classes basics in c++

Classes are an expanded concept of data structures: like data structures, they can contain data members, but they can also contain functions as members.

An object is an instantiation of a class. In terms of variables, a class would be the type, and an object would be the variable.

Classes are defined using either keyword class or keyword struct, with the following syntax:
class class_name {

} object_names;

Where class_name is a valid identifier for the class, object_names is an optional list of names for objects of this class. The body of the declaration can contain members, which can either be data or function declarations, and optionally access specifiers.

Classes have the same format as plain data structures, except that they can also include functions and have these new things called access specifiers. An access specifier is one of the following three keywords: private, public or protected. These specifiers modify the access rights for the members that follow them:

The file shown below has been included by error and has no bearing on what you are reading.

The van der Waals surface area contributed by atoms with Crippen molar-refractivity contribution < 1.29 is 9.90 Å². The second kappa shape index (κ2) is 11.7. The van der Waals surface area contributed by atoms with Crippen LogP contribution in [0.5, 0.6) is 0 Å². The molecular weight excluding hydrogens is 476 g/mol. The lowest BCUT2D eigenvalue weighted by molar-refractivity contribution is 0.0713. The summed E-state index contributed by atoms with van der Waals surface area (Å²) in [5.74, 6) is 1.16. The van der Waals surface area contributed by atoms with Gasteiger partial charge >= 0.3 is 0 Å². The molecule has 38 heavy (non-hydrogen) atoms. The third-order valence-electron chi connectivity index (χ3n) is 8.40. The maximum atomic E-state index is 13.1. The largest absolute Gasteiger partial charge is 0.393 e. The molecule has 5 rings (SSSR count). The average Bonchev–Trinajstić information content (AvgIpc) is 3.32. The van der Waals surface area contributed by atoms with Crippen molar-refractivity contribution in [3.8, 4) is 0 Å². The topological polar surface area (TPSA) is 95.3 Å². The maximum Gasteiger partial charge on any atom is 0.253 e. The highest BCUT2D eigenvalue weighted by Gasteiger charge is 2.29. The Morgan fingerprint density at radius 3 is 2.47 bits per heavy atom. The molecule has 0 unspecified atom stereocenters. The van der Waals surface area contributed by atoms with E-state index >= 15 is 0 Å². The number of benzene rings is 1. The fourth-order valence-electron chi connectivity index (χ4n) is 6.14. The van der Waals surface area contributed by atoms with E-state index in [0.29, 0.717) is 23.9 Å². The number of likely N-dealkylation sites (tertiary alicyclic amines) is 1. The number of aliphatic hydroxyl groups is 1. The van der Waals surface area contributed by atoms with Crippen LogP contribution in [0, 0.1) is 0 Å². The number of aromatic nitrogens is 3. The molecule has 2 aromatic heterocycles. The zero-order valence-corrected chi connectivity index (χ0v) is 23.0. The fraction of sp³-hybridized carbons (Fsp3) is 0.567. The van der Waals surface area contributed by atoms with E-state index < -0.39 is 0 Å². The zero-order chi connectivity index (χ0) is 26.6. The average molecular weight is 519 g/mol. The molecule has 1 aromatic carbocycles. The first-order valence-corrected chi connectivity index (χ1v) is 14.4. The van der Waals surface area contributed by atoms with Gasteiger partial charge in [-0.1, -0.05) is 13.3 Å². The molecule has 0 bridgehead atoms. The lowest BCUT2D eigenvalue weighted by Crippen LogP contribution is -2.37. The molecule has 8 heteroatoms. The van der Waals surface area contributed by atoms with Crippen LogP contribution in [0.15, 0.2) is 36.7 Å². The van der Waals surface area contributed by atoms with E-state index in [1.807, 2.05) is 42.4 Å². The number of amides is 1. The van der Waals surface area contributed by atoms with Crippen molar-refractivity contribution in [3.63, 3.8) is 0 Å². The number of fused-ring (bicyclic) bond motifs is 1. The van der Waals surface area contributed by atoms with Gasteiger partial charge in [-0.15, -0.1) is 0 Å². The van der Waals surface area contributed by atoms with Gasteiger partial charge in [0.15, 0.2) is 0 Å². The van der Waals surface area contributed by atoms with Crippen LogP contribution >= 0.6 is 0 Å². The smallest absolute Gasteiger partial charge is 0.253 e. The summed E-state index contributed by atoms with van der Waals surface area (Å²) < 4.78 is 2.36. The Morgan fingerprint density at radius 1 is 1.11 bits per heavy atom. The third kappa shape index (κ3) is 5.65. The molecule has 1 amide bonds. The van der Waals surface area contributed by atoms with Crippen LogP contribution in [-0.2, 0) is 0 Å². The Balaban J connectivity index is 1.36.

private members of a class are accessible only from within other members of the same class (or from their “friends”).
protected members are accessible from other members of the same class (or from their “friends”), but also from members of their derived classes.
Finally, public members are accessible from anywhere where the object is visible.

By default, all members of a class declared with the class keyword have private access for all its members. Therefore, any member that is declared before any other access specifier has private access automatically.

Defining C++ Objects
A class provides the blueprints for objects, so basically an object is created from a class. We declare objects of a class with exactly the same sort of declaration that we declare variables of basic types. Following statements declare two objects of class Box:
Box Box1;
// Declare Box1 of type Box
Box Box2;
// Declare Box2 of type Box

Both of the objects Box1 and Box2 will have their own copy of data members.


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